Table of Contents
- Microwave reactors for synthesis
- Biodegradable and natural polymer
In the past few decades, many significant advances in polymer chemistry, such as the novel synthetic reagents and methods, as well as the advent of an analytical apparatus and techniques, have made the organic synthesis more dynamic and effective than ever before. However, the practical aspects for carrying out laboratory-scale reactions have changed little during this period. When heating was necessary, oil baths and heating jackets were the main equipment used. These traditional heating techniques were slow and time-consuming, and sometimes can lead to overheating and decomposition of the substrate and product. To overcome these difficulties microwaves have been employed in polymer chemistry to reduce the reaction times from hours to minutes, to increase yields and selectivity.
The application of microwaves introduced in industry in the 50’s. First of all in 1966 James W. Jacobs patented a new polymerization process and Synthesized Polyurethane foams using microwave irradiation. Dietmar Anders published the first paper of a continuous vulcanization process using microwave irradiation. In 1973 E. J. Bunclark patented a microwave assisted vulcanization system of different polymer mixtures. The slow development of the technique in polymer synthesis was principally attributed to the lack of controllability and reproducibility due to using poorly designed domestic microwave ovens as reactors. Safety is another consideration since explosions have been reported . However, with the availability of commercial microwave equipment intended for polymer synthesis and the development of the solvent-free techniques, microwave assisted polymer chemistry has experienced exponential growth since the mid-1990s.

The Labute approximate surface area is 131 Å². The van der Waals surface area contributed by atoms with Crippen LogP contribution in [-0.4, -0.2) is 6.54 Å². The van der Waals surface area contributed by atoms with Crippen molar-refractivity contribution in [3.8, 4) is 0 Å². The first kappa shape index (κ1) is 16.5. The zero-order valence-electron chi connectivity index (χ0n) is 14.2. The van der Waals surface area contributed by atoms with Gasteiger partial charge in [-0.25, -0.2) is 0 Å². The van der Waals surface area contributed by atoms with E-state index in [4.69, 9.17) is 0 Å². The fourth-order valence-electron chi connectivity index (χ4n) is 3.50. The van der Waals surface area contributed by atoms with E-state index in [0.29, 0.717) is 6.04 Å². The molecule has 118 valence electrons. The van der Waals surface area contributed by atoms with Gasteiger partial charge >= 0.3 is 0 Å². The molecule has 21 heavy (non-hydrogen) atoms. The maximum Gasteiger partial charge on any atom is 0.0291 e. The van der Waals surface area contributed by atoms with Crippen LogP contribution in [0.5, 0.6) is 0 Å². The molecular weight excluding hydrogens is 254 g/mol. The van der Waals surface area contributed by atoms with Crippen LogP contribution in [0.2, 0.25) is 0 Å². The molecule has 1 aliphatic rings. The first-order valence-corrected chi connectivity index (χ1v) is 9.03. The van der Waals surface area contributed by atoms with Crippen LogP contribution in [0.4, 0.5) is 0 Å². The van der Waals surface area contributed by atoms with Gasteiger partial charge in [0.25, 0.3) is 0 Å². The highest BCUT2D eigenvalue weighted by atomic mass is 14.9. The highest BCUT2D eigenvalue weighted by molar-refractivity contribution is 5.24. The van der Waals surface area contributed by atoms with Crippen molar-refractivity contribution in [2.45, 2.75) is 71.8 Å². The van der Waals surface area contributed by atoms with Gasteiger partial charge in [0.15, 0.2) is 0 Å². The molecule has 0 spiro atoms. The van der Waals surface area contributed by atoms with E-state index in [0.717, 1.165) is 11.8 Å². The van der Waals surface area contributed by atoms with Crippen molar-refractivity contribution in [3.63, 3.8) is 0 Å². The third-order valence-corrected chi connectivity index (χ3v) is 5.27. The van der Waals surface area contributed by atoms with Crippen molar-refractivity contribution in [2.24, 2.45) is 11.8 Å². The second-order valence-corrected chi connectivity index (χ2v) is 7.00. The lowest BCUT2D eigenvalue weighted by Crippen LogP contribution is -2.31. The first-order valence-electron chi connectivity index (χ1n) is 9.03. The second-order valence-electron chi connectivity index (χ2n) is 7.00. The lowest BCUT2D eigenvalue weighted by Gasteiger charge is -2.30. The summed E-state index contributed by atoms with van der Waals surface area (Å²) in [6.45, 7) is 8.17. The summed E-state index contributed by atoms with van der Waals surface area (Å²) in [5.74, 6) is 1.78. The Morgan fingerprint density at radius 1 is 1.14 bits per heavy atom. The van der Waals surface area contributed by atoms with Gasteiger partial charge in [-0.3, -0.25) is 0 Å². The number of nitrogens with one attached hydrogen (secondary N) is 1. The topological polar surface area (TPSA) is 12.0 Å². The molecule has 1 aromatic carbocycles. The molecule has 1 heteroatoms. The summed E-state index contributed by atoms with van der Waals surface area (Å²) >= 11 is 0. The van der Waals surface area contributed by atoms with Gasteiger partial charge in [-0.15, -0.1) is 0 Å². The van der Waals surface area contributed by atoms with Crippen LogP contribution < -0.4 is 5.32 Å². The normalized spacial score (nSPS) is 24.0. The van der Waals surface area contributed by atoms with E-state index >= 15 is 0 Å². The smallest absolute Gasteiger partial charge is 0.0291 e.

After that microwaves were considered as interesting tool for synthesizing polymers and organic compounds in the research laboratories. It is also found that rate of reaction increases using microwaves irradiation which takes less time to get product even reaction completes in few seconds or few minutes. It also gives good deal of products i.e. improves reaction yields, produces cleaner chemistries and discovers new reaction pathways. This is due to of its efficient way to transfer energy to the system, in comparison with conventional conductive heating methods. Hence microwaves synthesis is a new possibility for performing chemical transformations. It is also a green technology because atom economy is zero or nearly zero. But there is a debate on its instrumentation.